Art Fix Friday: December 11, 2015

The nominations for the 2016 Golden Globe Awards show recognition of women’s achievements in some categories—but not all.

Three female-led films were nominated for Best Motion Picture, Comedy, or Musical, but no women were nominated for Best Director. Bustle writes that the lack of nominations for women directors is significant because it “brings attention to how few women directors are making movies in the first place.”

Indiewire lists the female-centric films and television shows nominated. Queen Latifah, Viola Davis, Taraji P. Henson, Uzo Aduba, Regina King, and Gina Rodriguez were nominated for their TV performances, while no actresses of color were nominated in the women’s film acting categories.

Front-Page Femmes

Thelma Golden reflects on her ten years as director of the Studio Museum and discusses her hopes to strengthen Harlem’s identity.

Art collector Barbara F. Lee granted the Institute of Contemporary Art in Boston a gift of 20 works of art—with an estimated worth of $42 million—by 12 women artists, including Eva Hesse, Louise Bourgeois, and Kara Walker.

artnet shares a list of 20 emerging women artists.

“The only art that matters is about the world,” says American artist Deborah Kass.

Artinfo interviews Cambodian artist Anida Yoeu Ali about her “Buddhist Bug” video work in the Asia Pacific Triennial of Contemporary Art.

In 1978, at the age of 67, Zofia Rydet attempted to photograph the inside of every Polish household. The Guardian shares a few images from her 20,000-photograph series.

Guardian writer John Mullan argues that Jane Austen’s Emma, published 200 years ago this month, changed fiction as one of the great experimental novels.

Margaret Atwood is writing three graphic novels about a superhero to raise awareness for two animal conservation charities.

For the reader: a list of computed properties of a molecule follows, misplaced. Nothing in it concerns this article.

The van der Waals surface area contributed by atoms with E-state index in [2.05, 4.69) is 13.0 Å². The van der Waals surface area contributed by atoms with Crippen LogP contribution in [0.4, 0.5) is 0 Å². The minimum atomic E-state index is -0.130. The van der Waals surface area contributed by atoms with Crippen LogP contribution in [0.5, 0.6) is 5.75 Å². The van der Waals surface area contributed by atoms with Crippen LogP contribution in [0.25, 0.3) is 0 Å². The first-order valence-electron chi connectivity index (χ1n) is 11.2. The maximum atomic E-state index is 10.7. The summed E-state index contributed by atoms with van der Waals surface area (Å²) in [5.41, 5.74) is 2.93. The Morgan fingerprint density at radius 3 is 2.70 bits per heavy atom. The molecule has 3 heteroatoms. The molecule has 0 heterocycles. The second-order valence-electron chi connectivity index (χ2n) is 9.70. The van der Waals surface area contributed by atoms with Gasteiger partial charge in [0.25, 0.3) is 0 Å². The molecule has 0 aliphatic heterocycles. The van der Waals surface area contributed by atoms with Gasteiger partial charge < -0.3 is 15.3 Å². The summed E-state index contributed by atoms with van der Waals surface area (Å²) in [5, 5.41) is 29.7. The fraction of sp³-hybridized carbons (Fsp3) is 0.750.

Forbes announces Katy Perry as this year’s highest-paid musician in the world.

The Telegraph compiles a list of the 60 greatest female singer-songwriters in history.

The New Yorker raves about Mexico City-based singer-songwriter Carla Morrison’s magnetic, acoustic songs.

Janis Joplin’s psychedelic 1964 Porsche sold for $1.76 million at RM Sotheby’s in New York.

The Chicago Tribune selects the top 10 dance works of the last year—and finds a high number of women involved in the projects.

Shows We Want to See

Diana Thater: The Sympathetic Imagination showcases 22 immersive video installations examining the relationships between human and animal. The Los Angeles Times writes, “Video technology becomes an avenue not for reproducing human vision but for imagining an inhuman one.” As a bonus, watch the trailer for the LACMA exhibition.

A new site-specific installation at the Henry Moore Institute, The Necropolitan Line, is Katrina Palmer’s re-creation of a train station platform.

Betye Saar’s Still Tickin’ showcases the 89-year-old artist’s empowering assemblages and installations that address questions of race and image-makimg.

—Emily Haight is the digital editorial assistant at the National Museum of Women in the Arts.